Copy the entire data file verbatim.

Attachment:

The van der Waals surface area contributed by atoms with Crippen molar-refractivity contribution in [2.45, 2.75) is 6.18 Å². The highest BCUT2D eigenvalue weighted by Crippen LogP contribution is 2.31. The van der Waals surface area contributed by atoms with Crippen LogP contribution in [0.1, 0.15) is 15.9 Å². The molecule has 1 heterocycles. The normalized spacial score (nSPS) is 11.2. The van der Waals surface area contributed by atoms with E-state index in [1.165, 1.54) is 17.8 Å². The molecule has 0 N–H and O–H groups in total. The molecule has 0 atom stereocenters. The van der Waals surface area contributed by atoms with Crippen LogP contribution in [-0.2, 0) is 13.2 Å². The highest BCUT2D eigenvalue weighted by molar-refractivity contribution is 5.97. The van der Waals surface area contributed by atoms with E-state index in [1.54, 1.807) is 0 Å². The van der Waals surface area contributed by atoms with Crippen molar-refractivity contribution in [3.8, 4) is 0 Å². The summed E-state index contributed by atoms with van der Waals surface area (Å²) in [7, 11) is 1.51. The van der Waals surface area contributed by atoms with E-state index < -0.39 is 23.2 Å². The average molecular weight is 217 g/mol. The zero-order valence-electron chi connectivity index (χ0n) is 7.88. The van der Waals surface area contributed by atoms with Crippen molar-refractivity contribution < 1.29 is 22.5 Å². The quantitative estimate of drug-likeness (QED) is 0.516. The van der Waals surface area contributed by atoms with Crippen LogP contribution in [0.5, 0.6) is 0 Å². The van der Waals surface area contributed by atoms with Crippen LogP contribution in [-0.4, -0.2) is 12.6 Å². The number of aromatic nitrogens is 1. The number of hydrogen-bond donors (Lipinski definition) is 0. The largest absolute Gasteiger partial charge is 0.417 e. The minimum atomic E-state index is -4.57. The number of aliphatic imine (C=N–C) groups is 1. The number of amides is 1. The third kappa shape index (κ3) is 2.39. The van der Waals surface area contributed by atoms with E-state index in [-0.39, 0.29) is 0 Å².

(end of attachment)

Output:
The van der Waals surface area contributed by atoms with Crippen molar-refractivity contribution in [2.45, 2.75) is 6.18 Å². The highest BCUT2D eigenvalue weighted by Crippen LogP contribution is 2.31. The van der Waals surface area contributed by atoms with Crippen LogP contribution in [0.1, 0.15) is 15.9 Å². The molecule has 1 heterocycles. The normalized spacial score (nSPS) is 11.2. The van der Waals surface area contributed by atoms with E-state index in [1.165, 1.54) is 17.8 Å². The molecule has 0 N–H and O–H groups in total. The molecule has 0 atom stereocenters. The van der Waals surface area contributed by atoms with Crippen LogP contribution in [-0.2, 0) is 13.2 Å². The highest BCUT2D eigenvalue weighted by molar-refractivity contribution is 5.97. The van der Waals surface area contributed by atoms with E-state index in [1.54, 1.807) is 0 Å². The van der Waals surface area contributed by atoms with Crippen molar-refractivity contribution in [3.8, 4) is 0 Å². The summed E-state index contributed by atoms with van der Waals surface area (Å²) in [7, 11) is 1.51. The van der Waals surface area contributed by atoms with E-state index < -0.39 is 23.2 Å². The average molecular weight is 217 g/mol. The zero-order valence-electron chi connectivity index (χ0n) is 7.88. The van der Waals surface area contributed by atoms with Crippen molar-refractivity contribution < 1.29 is 22.5 Å². The quantitative estimate of drug-likeness (QED) is 0.516. The van der Waals surface area contributed by atoms with Crippen LogP contribution in [0.5, 0.6) is 0 Å². The van der Waals surface area contributed by atoms with Crippen LogP contribution in [-0.4, -0.2) is 12.6 Å². The number of aromatic nitrogens is 1. The number of hydrogen-bond donors (Lipinski definition) is 0. The largest absolute Gasteiger partial charge is 0.417 e. The minimum atomic E-state index is -4.57. The number of aliphatic imine (C=N–C) groups is 1. The number of amides is 1. The third kappa shape index (κ3) is 2.39. The van der Waals surface area contributed by atoms with E-state index in [-0.39, 0.29) is 0 Å².